In This Article
In This Article
A single strand of unraveled human DNA is approximately six (6) feet long, but if you unraveled all of the DNA in your body, it would measure about 67 billion miles long, about 150,000 trips to the moon.1
DNA strands are packed into every cell—all 75 trillion of them. They twist and fold, creating a compact package of information. There are miles upon miles of genetic information inside you, all contributing to who you are.
Because the DNA molecule has a unique double helix structure, it coils upon itself very tightly to pack all the information and fit inside your cells. Your DNA structure makes it possible to hold all the instructions necessary.
A human cell will store DNA mostly in the nucleus. However, a special kind of DNA called mitochondrial DNA that comes only from your biological mother is stored in the mitochondria.3
This is because we inherit our mitochondria from our mothers, as only egg cells retain their mitochondria during fertilization.
Mitochondrial DNA contains information that sustains your mitochondria. Their DNA structure is a little different from nuclear DNA. Unlike the double helix structure in nuclear DNA, the mitochondrial DNA molecule is made up of two circular strands of information.
Each of our chromosomes contains one DNA molecule. Our chromosomes contain genes. Each length of DNA codes for a specific gene. For example, there is a gene code for insulin, a hormone that controls the body’s blood sugar level.
DNA, or deoxyribonucleic acid, is the building block of your identity. It includes everything you need to make sure you function and make you unique.
DNA includes information and instructions for your growth, your development, your reproduction, and how your body functions. The genetic information in your DNA dictates your physical features, determines some personality traits, and determines your risk of many diseases.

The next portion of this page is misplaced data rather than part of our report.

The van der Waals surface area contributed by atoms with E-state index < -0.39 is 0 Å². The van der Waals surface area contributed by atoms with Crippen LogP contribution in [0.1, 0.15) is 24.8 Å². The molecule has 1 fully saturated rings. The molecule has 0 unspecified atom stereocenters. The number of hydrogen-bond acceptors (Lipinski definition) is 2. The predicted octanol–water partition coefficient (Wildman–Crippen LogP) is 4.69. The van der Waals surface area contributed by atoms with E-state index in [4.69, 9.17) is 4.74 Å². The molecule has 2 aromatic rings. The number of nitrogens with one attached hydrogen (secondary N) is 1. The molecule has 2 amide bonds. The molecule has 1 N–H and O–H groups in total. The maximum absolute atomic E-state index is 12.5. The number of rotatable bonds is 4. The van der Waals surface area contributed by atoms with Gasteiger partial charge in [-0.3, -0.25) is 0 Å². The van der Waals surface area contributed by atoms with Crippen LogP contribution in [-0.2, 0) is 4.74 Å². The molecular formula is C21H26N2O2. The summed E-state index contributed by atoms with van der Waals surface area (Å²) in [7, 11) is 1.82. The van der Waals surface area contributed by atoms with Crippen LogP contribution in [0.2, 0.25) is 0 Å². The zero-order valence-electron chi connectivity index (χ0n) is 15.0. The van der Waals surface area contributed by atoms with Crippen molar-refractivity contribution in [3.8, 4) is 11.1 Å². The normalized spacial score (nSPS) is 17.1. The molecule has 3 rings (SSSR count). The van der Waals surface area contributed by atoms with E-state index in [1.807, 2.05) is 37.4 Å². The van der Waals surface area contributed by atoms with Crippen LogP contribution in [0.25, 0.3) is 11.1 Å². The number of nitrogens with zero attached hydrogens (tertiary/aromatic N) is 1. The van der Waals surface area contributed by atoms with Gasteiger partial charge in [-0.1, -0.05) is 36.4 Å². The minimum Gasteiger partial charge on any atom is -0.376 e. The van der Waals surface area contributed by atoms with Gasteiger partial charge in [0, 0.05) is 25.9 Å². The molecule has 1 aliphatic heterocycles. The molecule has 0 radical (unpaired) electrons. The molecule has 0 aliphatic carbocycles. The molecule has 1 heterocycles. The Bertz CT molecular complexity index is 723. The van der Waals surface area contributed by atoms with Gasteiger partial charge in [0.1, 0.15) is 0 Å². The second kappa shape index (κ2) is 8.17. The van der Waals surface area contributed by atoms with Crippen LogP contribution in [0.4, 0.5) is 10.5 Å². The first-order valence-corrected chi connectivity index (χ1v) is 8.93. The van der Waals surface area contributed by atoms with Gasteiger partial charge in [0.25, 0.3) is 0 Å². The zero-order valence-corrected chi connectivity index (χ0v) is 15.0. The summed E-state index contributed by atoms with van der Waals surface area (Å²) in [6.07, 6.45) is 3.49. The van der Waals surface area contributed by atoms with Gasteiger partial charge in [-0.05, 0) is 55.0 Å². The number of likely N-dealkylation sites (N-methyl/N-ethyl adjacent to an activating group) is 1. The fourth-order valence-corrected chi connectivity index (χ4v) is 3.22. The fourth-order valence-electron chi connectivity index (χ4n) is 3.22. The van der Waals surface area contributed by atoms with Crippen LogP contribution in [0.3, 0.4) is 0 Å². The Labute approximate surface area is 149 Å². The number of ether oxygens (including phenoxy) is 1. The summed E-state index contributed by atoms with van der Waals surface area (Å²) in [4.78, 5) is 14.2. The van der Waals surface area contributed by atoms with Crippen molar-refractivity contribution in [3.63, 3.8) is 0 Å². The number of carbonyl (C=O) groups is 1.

The whole set of instructions and genetic material in your DNA is called the human genome.
DNA contains chemical building blocks known as nucleotides.2
These are made of three parts: a phosphate group, a sugar group, and one of four types of nitrogen bases, including:
These nitrogen bases pair up and form a chain across two DNA strands. One DNA strand will have a sequence of nitrogen bases that go all the way down its length, alternating among any of the four. The complementary strand will have its own sequence of nitrogen bases.
Certain nitrogen bases only connect with other specific ones. Adenine's complementary base is Thymine, so every instance of Adenine in a DNA strand will only connect with Thymine in the complementary strand. The same goes for Cytosine and Guanine.
Under a high-powered electron microscope, DNA looks like a fine, spiral coil of threads.
There are two strands that intertwine and coil, joined by chains. Some people describe it as a twisted ladder. DNA’s nucleotides are linked into chains, alternating between the phosphate and sugar groups.
A single set of chromosomes contains about 3 billion pairs of DNA, and these pairs are what give the DNA chain its double helix shape.
You inherit genetic information from your parents, which builds your DNA.
Approximately half of the information in your DNA comes from your biological father, while the other half comes from your biological mother.